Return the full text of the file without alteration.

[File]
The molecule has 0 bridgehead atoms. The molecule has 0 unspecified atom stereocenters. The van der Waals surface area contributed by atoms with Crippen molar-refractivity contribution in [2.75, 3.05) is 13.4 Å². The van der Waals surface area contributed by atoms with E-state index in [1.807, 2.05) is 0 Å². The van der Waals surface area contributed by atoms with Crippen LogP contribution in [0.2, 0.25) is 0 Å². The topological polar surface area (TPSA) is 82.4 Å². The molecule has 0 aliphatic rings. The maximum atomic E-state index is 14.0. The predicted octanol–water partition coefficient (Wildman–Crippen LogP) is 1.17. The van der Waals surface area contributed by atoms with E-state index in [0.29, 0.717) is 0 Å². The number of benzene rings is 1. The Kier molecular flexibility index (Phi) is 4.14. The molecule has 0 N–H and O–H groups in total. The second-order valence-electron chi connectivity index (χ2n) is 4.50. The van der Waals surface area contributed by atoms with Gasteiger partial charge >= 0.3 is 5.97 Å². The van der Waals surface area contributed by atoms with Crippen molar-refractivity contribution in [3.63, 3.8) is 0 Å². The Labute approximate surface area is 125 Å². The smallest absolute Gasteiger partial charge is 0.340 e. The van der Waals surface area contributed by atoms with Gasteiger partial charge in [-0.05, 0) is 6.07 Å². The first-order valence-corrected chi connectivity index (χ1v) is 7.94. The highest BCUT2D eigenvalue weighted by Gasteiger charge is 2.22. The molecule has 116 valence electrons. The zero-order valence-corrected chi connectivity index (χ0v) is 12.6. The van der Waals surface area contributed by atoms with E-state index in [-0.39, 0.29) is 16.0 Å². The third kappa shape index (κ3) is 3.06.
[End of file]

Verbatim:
The molecule has 0 bridgehead atoms. The molecule has 0 unspecified atom stereocenters. The van der Waals surface area contributed by atoms with Crippen molar-refractivity contribution in [2.75, 3.05) is 13.4 Å². The van der Waals surface area contributed by atoms with E-state index in [1.807, 2.05) is 0 Å². The van der Waals surface area contributed by atoms with Crippen LogP contribution in [0.2, 0.25) is 0 Å². The topological polar surface area (TPSA) is 82.4 Å². The molecule has 0 aliphatic rings. The maximum atomic E-state index is 14.0. The predicted octanol–water partition coefficient (Wildman–Crippen LogP) is 1.17. The van der Waals surface area contributed by atoms with E-state index in [0.29, 0.717) is 0 Å². The number of benzene rings is 1. The Kier molecular flexibility index (Phi) is 4.14. The molecule has 0 N–H and O–H groups in total. The second-order valence-electron chi connectivity index (χ2n) is 4.50. The van der Waals surface area contributed by atoms with Gasteiger partial charge >= 0.3 is 5.97 Å². The van der Waals surface area contributed by atoms with Crippen molar-refractivity contribution in [3.63, 3.8) is 0 Å². The Labute approximate surface area is 125 Å². The smallest absolute Gasteiger partial charge is 0.340 e. The van der Waals surface area contributed by atoms with Gasteiger partial charge in [-0.05, 0) is 6.07 Å². The first-order valence-corrected chi connectivity index (χ1v) is 7.94. The highest BCUT2D eigenvalue weighted by Gasteiger charge is 2.22. The molecule has 116 valence electrons. The zero-order valence-corrected chi connectivity index (χ0v) is 12.6. The van der Waals surface area contributed by atoms with E-state index in [-0.39, 0.29) is 16.0 Å². The third kappa shape index (κ3) is 3.06.